Civil Law: This is a generic term for non-criminal law as it applies to settling disputes between private citizens or organizations. Civil lawsuits might be about negligence, anticompetitive behavior, a breach of a contract, a land dispute, etc.

Claims Audit: Claims administrators will audit refund claims for several reasons.  Larger claims pay more money, but also receive greater scrutiny.  Some claims administrators will automatically audit claims above a certain dollar value.  Some audits are random, while other result from missing or confusing information that the claims administrator cannot easily interpret.

Claims Made Settlements: Claims-made settlements are often used in the consumer class action context. In claims-made settlements, defendants pay the class an amount equal to the total value of all the valid claims. In some cases, the defendant agrees to pay only a fixed amount, and if the value of the valid claims exceeds the fixed amount there will be a provision for an adjustment of the payment amounts, typically a pro rata reduction. Additionally, a defendant typically pays class counsels’ fees and costs separately. In a claims-made settlement, unclaimed funds (if a fixed amount has been negotiated and not all funds have been claimed or there are uncashed checks) are paid to court-approved cy pres recipients, or, in rare cases revert back to the defendant.

Class: A large group of individuals who has suffered a similar loss or experience, bringing a legal action as one party with one or more representatives.

Class Action Fairness Act of 2005: This Act expanded federal subject-matter jurisdiction over many large class-action lawsuits and mass actions taken in the United States. It was lobbied for by business groups and tort reform supporters that argued it was needed to prevent class-action lawsuit abuse. The Act directs the Courts to give greater scrutiny to class action settlements, especially those involving corporations. The Act accomplished two key goals of tort reform advocates. First, it reduced "forum-shopping" by plaintiffs in friendly state courts. Second, it requires greater federal scrutiny procedures for the review of class action settlements and changes the rules for evaluating coupon settlements, often reducing attorney's fees that are deemed excessive relative to the benefits actually afforded class members.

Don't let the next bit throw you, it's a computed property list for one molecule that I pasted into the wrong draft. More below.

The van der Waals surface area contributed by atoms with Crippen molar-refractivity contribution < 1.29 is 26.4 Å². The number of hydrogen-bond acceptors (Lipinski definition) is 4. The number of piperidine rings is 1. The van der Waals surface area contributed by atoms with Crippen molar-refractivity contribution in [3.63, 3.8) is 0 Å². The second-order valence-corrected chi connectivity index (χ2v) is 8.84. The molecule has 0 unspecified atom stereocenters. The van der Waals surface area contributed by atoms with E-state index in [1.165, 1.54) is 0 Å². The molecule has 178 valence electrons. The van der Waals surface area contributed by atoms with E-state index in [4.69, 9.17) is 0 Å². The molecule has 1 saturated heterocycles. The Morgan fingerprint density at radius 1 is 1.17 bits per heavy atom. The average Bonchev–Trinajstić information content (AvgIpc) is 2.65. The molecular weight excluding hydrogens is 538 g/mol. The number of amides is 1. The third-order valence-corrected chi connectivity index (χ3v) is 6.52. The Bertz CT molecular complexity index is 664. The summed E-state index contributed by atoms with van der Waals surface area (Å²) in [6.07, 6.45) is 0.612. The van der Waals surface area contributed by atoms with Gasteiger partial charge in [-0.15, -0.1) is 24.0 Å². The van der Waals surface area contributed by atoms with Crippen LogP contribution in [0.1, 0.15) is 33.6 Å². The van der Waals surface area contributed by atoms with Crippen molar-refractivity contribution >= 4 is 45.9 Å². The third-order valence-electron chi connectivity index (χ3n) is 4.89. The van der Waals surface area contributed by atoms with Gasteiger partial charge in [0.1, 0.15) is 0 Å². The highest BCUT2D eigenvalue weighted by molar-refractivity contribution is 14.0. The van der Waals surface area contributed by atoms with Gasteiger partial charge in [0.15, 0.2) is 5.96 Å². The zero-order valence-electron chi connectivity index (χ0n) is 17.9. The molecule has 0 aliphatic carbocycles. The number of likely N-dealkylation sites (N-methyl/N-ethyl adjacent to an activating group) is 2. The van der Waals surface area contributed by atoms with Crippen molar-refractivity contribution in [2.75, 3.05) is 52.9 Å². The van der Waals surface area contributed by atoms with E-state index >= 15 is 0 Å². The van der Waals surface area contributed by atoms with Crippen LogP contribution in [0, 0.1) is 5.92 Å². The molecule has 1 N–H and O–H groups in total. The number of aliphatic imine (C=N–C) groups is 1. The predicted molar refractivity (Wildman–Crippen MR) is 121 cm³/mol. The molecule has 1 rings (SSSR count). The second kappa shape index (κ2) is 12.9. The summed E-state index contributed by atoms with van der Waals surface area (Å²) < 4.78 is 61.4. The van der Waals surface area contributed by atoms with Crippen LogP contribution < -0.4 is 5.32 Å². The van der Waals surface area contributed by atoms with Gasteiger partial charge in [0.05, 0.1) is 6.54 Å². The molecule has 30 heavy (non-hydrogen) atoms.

Class Action Lawsuit: A class action lawsuit occurs when an individual or entity files on behalf of a group of individuals who share common injuries and damages that resulted from the same source. Such an individual  or entity is referred to as a class representative.  The class representative and class members must share common injuries from the same party. 

Class Action Settlement: When the court reviews and approves the settlement of a class action lawsuit, and it benefits the large group or class represented in the action. The settlement may involve a lump sum monetary payout to each of the plaintiffs and the eligible class.  It may also involve ending the anticompetitive activity that caused harm to the plaintiffs. MCAG generally does not get involved until there is a settlement; however, our Settlement Opportunity Committee (SOC) and Research Team may monitor lawsuits.

Class Certification (Rule 23): The 23(a) criteria are referred to as numerosity, commonality, typicality, and adequacy. For the case to proceed as a class action and bind absent class members, the court must certify the class under Rule 23 on a motion from the party wishing to proceed on a class basis. For a class to be certified, the moving party must meet all of the criteria listed under Rule 23(a), and at least one of the criteria listed under Rule 23(b). 23(b) generally relates to arguments concerning whether a class is beneficial vs the prospect of bringing individual claims.

Class Counsel: The lawyers or law firms that are appointed by the court to advocate for the class representative and all the members of the class. Class Counsel will oversee the Claims Administrator's actions in managing the claims process once a settlement has been reached.

Class Member Representative: In a class action, the named class representatives represent the interests of all members of the class in an effort to obtain appropriate relief and recover damages for all class members. A class representative must adequately and fairly represent the class members. Such representatives often receive an additional award.

Class Representative aka Representative Plaintiff: This is essentially the lead plaintiff in the case. Often a wronged or injured plaintiff will contact a law firm about a case. The law firm will review whether a class-action lawsuit is logical. The law firm will then represent the class representative who speaks for all the members of the class.